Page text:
We all have our own gardening style. Some people are quite content to putter in the garden. Absently plucking long shoots of crabgrass out of the petunia bed, they can escape for a while from deadlines and the real world. Others are stimulated by a competitive nature and their image of the garden as a playing field. For still others, the allure of the garden is strictly scientific. And there are gardeners for whom growing things is an excuse to spew poetry.
There is also the type I think of as the blunderers, people like myself, who love nothing more than to be caught in the grip of some grandiose gardening scheme, such as excavating a fish pond big enough to raise trout. We are, I suppose, the compulsive type of gardener. I don’t mean meticulous. A person can be compulsively neat and his or her worst offense is that the gardener in the family finds it annoying to have lost track of the trowel due to someone else’s innocent habit of putting things away. But people who are compulsive, well, compulsive don’t even think about putting things away. We’re too intent on rummaging through drawers to find the little metal bracket that would be perfect for shoring up the trellis that is hanging by a single nail as a result of its having been run into by the wheelbarrow loaded with bricks that are going to replace the cement sidewalk, when and if the cement is ever removed.
We are frequently viewed as a menace. Heedless, thoughtless, careless, and headstrong, we leave a trail of abuse and neglect. If there were a humane society for plants we would not be invited to serve on the board. Plants are particularly vulnerable around people like us. They can’t rebel or run away. They really have no choice but to submit to whatever destiny awaits them at the hands of whoever brings them home from the garden center. I’m sure that if I were a plant I would pray for someone of a careful and deliberate nature to raise me. But a plant is powerless in these matters and must rely on its innate talent for rolling with the punches.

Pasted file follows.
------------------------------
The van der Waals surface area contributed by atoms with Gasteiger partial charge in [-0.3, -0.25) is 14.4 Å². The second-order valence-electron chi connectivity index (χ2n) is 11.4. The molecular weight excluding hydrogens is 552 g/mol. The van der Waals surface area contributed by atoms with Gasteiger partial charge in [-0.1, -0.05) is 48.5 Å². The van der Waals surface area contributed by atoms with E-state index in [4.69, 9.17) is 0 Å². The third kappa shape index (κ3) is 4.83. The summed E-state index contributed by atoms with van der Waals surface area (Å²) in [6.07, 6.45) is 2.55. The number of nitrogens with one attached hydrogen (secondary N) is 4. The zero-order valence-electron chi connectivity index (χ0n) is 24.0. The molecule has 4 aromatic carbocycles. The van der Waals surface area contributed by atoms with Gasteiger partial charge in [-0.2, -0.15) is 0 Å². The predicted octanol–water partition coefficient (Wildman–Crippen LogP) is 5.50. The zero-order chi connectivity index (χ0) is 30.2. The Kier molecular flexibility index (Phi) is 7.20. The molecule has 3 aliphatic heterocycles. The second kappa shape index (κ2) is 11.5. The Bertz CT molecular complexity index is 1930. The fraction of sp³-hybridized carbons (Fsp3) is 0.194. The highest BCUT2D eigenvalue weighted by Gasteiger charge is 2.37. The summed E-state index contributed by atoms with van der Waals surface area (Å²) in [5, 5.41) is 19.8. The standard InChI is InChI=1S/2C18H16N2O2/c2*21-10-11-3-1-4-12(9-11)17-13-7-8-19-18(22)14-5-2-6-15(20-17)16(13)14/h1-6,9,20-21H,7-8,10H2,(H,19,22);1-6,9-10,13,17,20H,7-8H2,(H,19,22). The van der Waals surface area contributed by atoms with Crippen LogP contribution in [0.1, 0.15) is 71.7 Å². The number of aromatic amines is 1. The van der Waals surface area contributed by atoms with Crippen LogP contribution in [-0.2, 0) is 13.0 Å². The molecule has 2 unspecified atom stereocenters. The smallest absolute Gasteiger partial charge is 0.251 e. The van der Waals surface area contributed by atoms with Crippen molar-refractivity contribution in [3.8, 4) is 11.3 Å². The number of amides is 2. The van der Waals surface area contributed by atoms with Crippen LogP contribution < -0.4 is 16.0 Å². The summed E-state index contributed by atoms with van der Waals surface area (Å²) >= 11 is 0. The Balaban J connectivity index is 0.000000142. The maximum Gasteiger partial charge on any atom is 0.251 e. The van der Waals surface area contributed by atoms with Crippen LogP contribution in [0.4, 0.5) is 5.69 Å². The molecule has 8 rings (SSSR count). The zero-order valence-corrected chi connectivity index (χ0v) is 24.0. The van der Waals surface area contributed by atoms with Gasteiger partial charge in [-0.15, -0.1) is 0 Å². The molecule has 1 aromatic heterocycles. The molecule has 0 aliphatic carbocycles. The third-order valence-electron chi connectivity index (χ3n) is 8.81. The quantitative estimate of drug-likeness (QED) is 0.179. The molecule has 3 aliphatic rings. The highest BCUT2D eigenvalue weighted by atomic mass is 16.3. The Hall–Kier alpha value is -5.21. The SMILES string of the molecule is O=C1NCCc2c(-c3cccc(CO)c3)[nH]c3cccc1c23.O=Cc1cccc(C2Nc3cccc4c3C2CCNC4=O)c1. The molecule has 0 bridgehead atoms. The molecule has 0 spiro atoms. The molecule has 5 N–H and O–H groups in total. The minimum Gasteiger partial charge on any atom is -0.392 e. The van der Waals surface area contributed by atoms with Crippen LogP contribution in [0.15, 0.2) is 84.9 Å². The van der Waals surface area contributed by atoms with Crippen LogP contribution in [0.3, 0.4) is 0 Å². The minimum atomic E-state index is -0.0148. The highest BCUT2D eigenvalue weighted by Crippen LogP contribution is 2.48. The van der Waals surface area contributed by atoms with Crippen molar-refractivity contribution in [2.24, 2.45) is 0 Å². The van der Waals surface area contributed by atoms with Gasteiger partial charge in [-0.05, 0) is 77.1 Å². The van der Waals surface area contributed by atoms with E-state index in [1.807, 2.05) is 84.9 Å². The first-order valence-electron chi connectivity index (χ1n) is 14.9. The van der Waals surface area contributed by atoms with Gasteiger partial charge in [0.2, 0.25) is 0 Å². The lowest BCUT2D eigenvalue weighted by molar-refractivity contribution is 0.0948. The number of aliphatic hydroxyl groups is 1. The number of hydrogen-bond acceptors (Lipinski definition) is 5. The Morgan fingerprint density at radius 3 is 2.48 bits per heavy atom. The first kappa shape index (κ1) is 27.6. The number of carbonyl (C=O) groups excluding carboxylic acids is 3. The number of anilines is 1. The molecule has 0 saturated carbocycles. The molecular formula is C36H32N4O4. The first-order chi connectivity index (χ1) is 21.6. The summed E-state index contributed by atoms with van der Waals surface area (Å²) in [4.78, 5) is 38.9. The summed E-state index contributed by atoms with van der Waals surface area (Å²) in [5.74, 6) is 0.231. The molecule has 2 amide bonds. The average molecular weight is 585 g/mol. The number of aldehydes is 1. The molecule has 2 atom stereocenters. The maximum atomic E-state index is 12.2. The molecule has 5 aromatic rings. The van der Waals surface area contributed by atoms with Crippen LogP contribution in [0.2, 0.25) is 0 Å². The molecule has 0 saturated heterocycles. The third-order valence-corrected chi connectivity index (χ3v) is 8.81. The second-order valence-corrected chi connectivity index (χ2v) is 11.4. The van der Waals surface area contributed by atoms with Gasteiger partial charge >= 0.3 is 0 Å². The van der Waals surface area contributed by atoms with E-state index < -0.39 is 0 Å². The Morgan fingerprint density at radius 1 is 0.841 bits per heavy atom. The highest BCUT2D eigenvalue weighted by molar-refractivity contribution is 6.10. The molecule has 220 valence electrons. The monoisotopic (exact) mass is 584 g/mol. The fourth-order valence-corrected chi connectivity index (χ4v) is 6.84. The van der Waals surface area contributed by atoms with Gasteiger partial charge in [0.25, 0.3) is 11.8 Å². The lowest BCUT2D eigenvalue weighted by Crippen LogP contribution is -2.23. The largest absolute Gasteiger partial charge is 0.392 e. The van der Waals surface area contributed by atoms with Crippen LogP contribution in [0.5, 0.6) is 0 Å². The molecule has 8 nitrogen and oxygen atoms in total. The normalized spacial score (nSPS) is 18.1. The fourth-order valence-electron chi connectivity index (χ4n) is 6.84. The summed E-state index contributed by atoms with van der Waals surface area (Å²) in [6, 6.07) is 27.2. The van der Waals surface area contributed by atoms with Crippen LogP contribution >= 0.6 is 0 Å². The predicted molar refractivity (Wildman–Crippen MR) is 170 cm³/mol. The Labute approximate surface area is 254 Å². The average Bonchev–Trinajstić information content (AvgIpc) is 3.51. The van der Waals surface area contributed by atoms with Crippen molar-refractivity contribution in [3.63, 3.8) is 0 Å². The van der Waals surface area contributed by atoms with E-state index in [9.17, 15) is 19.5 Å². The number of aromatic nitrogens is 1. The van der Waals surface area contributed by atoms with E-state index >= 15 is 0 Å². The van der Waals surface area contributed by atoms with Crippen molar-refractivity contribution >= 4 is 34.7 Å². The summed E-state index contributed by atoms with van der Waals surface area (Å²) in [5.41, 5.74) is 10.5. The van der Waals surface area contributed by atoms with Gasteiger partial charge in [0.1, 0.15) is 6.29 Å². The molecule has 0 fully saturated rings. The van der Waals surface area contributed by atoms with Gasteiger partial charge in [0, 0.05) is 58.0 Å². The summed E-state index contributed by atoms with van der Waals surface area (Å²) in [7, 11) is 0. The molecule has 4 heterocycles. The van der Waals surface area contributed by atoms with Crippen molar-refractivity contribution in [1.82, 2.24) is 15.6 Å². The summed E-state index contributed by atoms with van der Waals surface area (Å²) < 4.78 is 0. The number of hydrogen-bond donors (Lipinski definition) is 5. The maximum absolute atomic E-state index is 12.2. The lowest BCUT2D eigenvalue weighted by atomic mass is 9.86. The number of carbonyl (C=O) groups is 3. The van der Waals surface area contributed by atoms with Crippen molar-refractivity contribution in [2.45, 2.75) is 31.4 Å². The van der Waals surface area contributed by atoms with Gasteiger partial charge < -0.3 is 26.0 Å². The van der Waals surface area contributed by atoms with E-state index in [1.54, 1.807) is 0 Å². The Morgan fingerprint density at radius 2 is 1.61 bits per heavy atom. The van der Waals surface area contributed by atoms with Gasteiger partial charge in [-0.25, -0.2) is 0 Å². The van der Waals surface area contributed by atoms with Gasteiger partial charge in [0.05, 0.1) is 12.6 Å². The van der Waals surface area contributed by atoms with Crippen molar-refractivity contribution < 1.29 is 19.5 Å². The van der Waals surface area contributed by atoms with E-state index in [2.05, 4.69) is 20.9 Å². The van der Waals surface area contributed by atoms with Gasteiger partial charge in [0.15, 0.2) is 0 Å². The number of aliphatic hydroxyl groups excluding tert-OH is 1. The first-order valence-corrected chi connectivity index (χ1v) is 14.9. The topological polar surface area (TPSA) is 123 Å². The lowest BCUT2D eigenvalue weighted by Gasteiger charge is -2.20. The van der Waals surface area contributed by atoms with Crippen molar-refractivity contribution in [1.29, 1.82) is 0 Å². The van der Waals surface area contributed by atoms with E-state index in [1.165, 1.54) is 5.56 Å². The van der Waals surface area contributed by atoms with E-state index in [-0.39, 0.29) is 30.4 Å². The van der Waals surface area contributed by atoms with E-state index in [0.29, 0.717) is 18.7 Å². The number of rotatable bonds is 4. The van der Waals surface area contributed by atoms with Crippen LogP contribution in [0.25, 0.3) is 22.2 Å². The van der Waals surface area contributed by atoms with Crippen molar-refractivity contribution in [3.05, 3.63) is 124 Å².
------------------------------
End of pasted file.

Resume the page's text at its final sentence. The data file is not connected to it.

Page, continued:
I own a plant that rolls with the punches astonishingly well. It is a Peegee hydrangea tree. The salesperson at Frank’s, where I bought it for $19 (marked down from $79.99) assured me that there was nothing wrong with the tree. It just looked awful, due to poor treatment in transit from wherever. The branches all seemed to be grasping for some distant object–the sun, I deduced. Clearly, the tree hadn’t had enough of it. When pulled off the wooden pallet, where it had been leaning against a columnar juniper for support, little Peegee immediately fell over.
My heart went out to this frail creature. I picked it up and carried it to my car. At home, I planted it so that it groped westward since it would receive mostly eastern sun. Then I pruned the broken limbs and pulled several others toward the ground, which improved the tree’s appearance immeasurably. When I let go, however, the branches shot back up. I ran inside and fetched some string and some twigs I’d been saving for just this sort of repair work. I tied the string to the stubborn branches, pulled them into the prone position, and firmly drove the twig, with a string attached, into the ground. Altogether five branches were given this treatment. I kept thinking of a gardener who espaliers her apple trees by the bend-and-tie method. “You’re not supposed to do this, but it seems to work,” she said.
I fed and watered the tree faithfully, and soon buds were forming, an excellent sign, I thought. It must be feeling all right in spite of being shackled. I could see that the string was no longer necessary. Indeed, as the buds opened and swelled to tennis-ball size, it went slack under this unaccustomed weight. Before long the blooms were too heavy. Some of them would have to be cut off or the weakened branches would break.
On closer inspection, I saw that one of them already had. I rushed inside for more string and fashioned a splint for the broken limb, hoping to save the branch and its glorious cargo. The branch still swayed precariously back and forth. Some sort of additional incentive was needed.
Frantic, I ripped a bedsheet into thin strips, then tore a length of silver-tape from the roll and began wrapping the tape around the twig splint, using the bedsheet strips to protect the bark from direct contact with the adhesive, which I assumed could clog its pores and cause the tree to suffocate. Did I mention that it had begun to drizzle? The dampened portions of the tape failed to adhere, requiring repeated applications.